Jeannine Bailliu

Senior Policy Advisor

Jeannine Bailliu is a Senior Policy Advisor in the International Economic Analysis Department. Her primary research interests are international finance, international economics, and applied econometrics. She has conducted research on the Chinese economy, exchange rate and monetary policy regimes, exchange rate pass-through, exchange rate determination and macroeconomic modelling. Prior to joining the Bank of Canada, she obtained a Ph.D. in Economics from the University of California in Santa Cruz; she also worked for the Organisation for Economic Co-operation and Development in Paris.

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Jeannine Bailliu

Senior Policy Advisor
International Economic Analysis
Strategic Leadership Group

Bank of Canada
234 Wellington Street
Ottawa, ON, K1A 0G9

Latest

November 17, 2016 Structural Reforms and Economic Growth in Emerging-Market Economies

Growth has slowed in many emerging-market economies (EMEs) since the 2007–09 global financial crisis, reflecting both cyclical and structural factors. In this context, it will be in-creasingly important for EMEs to raise potential growth by maintaining steady progress on structural reforms. How do structural reforms generally support growth? What are the re-form priorities for EMEs over recent history and today? Finally, what will be the impact of planned structural reforms on potential output growth among the world’s larger EMEs? These are some of the questions considered by the authors.

How Fast Can China Grow? The Middle Kingdom’s Prospects to 2030

Given its size and importance for global commodity markets, the question of how fast the Chinese economy can grow over the medium term is an important one. This paper addresses this question by examining the evolution of the supply side of the Chinese economy over history and projecting how it will evolve over the next 15 years.

Macroprudential Rules and Monetary Policy when Financial Frictions Matter

Staff Working Paper 2012-6 Jeannine Bailliu, Césaire Meh, Yahong Zhang
This paper examines the interaction between monetary policy and macroprudential policy and whether policy makers should respond to financial imbalances. To address this issue, we build a dynamic general equilibrium model that features financial market frictions and financial shocks as well as standard macroeconomic shocks.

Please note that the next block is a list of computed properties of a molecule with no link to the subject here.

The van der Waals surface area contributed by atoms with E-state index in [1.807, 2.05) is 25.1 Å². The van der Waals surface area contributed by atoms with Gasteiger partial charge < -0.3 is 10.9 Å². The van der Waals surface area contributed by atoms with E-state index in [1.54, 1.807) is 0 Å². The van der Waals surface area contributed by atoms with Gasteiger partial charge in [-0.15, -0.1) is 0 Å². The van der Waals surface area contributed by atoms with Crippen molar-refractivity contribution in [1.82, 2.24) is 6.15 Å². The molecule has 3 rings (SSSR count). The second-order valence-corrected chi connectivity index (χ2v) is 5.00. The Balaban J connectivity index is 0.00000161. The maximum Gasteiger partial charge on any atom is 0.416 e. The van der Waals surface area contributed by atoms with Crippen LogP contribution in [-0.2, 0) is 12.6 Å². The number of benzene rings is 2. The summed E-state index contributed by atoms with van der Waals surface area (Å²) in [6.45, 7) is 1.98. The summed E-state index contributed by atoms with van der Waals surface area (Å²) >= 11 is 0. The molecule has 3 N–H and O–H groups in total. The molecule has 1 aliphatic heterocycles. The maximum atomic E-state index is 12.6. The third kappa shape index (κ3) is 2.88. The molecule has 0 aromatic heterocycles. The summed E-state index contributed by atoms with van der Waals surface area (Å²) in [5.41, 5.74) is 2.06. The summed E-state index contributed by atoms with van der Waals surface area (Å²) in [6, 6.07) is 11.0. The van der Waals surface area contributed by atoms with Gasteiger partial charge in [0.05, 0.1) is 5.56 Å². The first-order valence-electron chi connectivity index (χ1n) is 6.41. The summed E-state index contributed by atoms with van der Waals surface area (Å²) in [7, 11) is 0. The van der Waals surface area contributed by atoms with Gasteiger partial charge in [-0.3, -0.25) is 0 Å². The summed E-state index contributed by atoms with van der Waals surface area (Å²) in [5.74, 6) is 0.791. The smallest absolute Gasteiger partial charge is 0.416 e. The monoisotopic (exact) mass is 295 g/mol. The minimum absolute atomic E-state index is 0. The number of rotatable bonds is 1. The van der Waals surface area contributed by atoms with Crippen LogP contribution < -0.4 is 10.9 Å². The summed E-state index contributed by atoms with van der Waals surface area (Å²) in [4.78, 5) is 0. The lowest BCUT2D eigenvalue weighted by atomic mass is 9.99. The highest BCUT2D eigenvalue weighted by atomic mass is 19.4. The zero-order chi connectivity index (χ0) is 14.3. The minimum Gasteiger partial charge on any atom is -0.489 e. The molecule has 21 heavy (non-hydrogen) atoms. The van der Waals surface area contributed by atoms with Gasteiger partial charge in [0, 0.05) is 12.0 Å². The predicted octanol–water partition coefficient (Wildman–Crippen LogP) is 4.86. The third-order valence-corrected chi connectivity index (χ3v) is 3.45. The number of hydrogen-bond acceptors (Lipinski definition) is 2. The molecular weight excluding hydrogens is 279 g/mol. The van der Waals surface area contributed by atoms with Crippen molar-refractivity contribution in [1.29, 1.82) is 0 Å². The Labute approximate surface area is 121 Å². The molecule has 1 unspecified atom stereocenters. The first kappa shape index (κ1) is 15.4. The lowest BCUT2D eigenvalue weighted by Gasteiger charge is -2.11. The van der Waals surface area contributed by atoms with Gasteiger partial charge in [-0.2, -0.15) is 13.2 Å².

February 23, 2012 Household Borrowing and Spending in Canada

Understanding how much of the increased debt load of Canadian households has been used to finance household spending on consumption and home renovation is important for the conduct of monetary policy. In this article, the authors use a comprehensive data set that provides information on the uses of debt by Canadian households. They first present some facts regarding the evolution of Canadian household debt over the period from 1999 to 2010, emphasizing the increased importance of debt flows that are secured by housing. They then explore how Canadian households have used their borrowed funds over the same period, and assess the role of these borrowed funds in financing total consumption and spending on home renovation. Finally, they examine the possible effects of a decline in house prices on consumption when housing equity is used as collateral against household indebtedness.

November 19, 2010 Has Exchange Rate Pass-Through Really Declined? Some Recent Insights from the Literature

Building on an earlier Review article, the authors critically reassess the premise that exchange rate pass-through (ERPT) has declined in light of recent studies of the issue in the context of a dynamic stochastic general-equilibrium framework.

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Other

Refereed Journals

  • "Macroprudential Rules and Monetary Policy when Financial Frictions Matter"
    (with Cesaire Meh and Yahong Zhang), Economic Modelling, November 2015, Vol. 50, p. 148-161.
  • "Does Exchange Rate Policy Matter for Growth?"
    (with Robert Lafrance and Jean-Francois Perrault), International Finance, Winter 2003, 6 (3), p. 381-414.
  • "Do Funded Pensions Contribute to Higher Aggregate Savings? A Cross–Country Analysis"
    (with Helmut Reisen), Review of World Economics (Weltwirtschaftliches Archiv), 1998, 134 (4), p. 692-711.
  • “Multilateral adjustment, regime switching and real exchange rate dynamics”
    (with Ali Dib, T. Kano and L. Schembri) North American Journal of Economics and Finance, Vol. 27, January 2014, pages 68-87.

Conference, Seminars and Workshops

 

Education

  • Ph.D., University of California, Santa Cruz
  • M.A., Graduate Institute of International Studies, Geneva
  • B.Com.(Honours), McGill University

Research Interests

  • International finance
  • International economics
  • Applied econometrics

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